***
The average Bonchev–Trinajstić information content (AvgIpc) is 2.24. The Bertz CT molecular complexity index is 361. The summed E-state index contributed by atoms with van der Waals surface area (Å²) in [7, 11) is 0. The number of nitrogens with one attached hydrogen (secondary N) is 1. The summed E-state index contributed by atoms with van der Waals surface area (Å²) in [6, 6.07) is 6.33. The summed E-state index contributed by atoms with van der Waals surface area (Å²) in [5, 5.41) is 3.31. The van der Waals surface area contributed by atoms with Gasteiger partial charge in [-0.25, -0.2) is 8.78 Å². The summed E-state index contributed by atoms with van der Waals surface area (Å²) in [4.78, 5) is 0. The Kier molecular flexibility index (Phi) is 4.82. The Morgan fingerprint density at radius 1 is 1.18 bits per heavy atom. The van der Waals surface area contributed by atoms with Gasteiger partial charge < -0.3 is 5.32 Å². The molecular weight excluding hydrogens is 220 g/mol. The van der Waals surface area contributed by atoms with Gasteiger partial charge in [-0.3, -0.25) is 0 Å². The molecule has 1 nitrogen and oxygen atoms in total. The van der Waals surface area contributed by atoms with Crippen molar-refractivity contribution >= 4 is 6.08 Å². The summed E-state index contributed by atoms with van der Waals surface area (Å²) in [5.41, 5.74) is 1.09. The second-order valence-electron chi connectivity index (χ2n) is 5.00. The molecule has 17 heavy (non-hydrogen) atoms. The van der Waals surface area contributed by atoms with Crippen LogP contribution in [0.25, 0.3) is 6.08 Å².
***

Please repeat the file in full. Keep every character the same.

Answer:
The average Bonchev–Trinajstić information content (AvgIpc) is 2.24. The Bertz CT molecular complexity index is 361. The summed E-state index contributed by atoms with van der Waals surface area (Å²) in [7, 11) is 0. The number of nitrogens with one attached hydrogen (secondary N) is 1. The summed E-state index contributed by atoms with van der Waals surface area (Å²) in [6, 6.07) is 6.33. The summed E-state index contributed by atoms with van der Waals surface area (Å²) in [5, 5.41) is 3.31. The van der Waals surface area contributed by atoms with Gasteiger partial charge in [-0.25, -0.2) is 8.78 Å². The summed E-state index contributed by atoms with van der Waals surface area (Å²) in [4.78, 5) is 0. The Kier molecular flexibility index (Phi) is 4.82. The Morgan fingerprint density at radius 1 is 1.18 bits per heavy atom. The van der Waals surface area contributed by atoms with Gasteiger partial charge < -0.3 is 5.32 Å². The molecular weight excluding hydrogens is 220 g/mol. The van der Waals surface area contributed by atoms with Gasteiger partial charge in [-0.3, -0.25) is 0 Å². The molecule has 1 nitrogen and oxygen atoms in total. The van der Waals surface area contributed by atoms with Crippen molar-refractivity contribution >= 4 is 6.08 Å². The summed E-state index contributed by atoms with van der Waals surface area (Å²) in [5.41, 5.74) is 1.09. The second-order valence-electron chi connectivity index (χ2n) is 5.00. The molecule has 17 heavy (non-hydrogen) atoms. The van der Waals surface area contributed by atoms with Crippen LogP contribution in [0.25, 0.3) is 6.08 Å².